Letter Re: Advice on Constructing a Hidden Basement Room

Greetings Jim,
I am finally closing on my house next week and have been putting together a plan (on paper) for turning the back half of my basement into a secret room accessible via a hidden staircase from one of the main-floor bedrooms. The basement is currently accessible only via a door in the floor of a utility room on the back side of the house and I plan to build a closet over the door to conceal it. However, making another hole in the floor to add a staircase leading to the basement will require far more skill than I am capable of if the structural integrity of the floor beams around the secret entrance is to remain intact.

At the same time, I’m concerned about any would-be construction workers knowing about the very project I’m seeking their help on–how many home-construction workers have enough knowledge about certain homes and homeowners that they could be an OPSEC risk to the homeowner?

So what’s a homeowner to do in an instance like this? My fiancee is disabled and uses a wheelchair outside the house, so I could frame the issue from that perspective, but that still doesn’t address possible OPSEC problems.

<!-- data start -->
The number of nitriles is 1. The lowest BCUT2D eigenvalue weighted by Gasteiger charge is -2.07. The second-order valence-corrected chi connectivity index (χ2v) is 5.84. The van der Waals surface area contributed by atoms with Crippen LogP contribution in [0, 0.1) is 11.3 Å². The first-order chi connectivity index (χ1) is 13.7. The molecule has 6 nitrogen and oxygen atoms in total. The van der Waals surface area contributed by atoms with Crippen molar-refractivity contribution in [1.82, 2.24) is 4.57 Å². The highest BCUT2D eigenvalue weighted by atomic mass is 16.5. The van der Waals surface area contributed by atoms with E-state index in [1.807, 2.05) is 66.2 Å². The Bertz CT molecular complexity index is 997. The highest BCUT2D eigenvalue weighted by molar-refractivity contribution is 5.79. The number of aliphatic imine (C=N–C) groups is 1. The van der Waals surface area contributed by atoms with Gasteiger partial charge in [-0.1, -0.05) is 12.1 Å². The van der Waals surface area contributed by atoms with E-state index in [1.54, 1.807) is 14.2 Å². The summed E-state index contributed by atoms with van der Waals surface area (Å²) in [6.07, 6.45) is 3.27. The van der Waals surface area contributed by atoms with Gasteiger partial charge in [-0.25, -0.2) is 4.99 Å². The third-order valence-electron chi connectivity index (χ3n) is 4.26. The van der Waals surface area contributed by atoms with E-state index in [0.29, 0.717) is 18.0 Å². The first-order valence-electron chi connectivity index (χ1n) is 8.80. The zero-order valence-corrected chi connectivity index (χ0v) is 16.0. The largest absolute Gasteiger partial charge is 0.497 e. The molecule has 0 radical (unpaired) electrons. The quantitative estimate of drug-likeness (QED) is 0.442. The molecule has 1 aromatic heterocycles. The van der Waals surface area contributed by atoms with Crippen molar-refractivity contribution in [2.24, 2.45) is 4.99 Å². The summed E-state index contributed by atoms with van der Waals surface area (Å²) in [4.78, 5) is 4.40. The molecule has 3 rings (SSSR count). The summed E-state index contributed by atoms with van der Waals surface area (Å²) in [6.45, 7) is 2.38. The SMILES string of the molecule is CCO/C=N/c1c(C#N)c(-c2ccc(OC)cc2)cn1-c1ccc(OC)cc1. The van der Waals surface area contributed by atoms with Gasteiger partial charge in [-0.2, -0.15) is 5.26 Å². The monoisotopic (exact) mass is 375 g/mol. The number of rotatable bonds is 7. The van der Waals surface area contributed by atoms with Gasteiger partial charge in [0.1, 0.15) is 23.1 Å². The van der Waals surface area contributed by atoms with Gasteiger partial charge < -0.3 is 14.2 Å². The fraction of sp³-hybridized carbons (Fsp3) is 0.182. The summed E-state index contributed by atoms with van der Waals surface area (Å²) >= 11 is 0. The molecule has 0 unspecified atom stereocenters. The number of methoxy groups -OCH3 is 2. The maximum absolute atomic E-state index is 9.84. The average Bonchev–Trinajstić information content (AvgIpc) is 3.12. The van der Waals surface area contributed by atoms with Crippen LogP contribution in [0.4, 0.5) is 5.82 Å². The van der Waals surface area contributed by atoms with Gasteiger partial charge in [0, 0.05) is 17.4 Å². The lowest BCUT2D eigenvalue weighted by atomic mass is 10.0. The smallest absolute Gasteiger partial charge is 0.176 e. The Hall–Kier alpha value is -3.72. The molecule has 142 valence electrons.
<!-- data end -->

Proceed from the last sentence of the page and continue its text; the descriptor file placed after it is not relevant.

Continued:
It’s an old house–built in the 1890s–and I’m guessing that there would have to be some kind of steel support structure around an added stairwell leading into the basement. But I’m neither an architect nor even much of a handyman at this point, so I certainly wouldn’t want to try something like this on my own. Any advice you can give me would be greatly appreciated. God Bless, – S.C.

JWR Replies: I recommend that you simply hire a carpentry contractor who lives at least 40 miles away to do the job. At least that avoids any local talk. Then hire a different contractor to construct the closet and/the basement partition.

Tell the first carpenter that you want a “framed laundry chute hole with a 24-inch square opening”, since your wife-to-be is disabled and cannot walk up and down stairs. You should be able to handle much of the rest of the work yourself. That should include the ladder that leads down from the “laundry chute” aperture, the partition in the basement, and a secret door between the two halves of the basement.

Build the ladder and the concealed shelf unit/door last, after the carpenters have finished all of their work and won’t be back in the house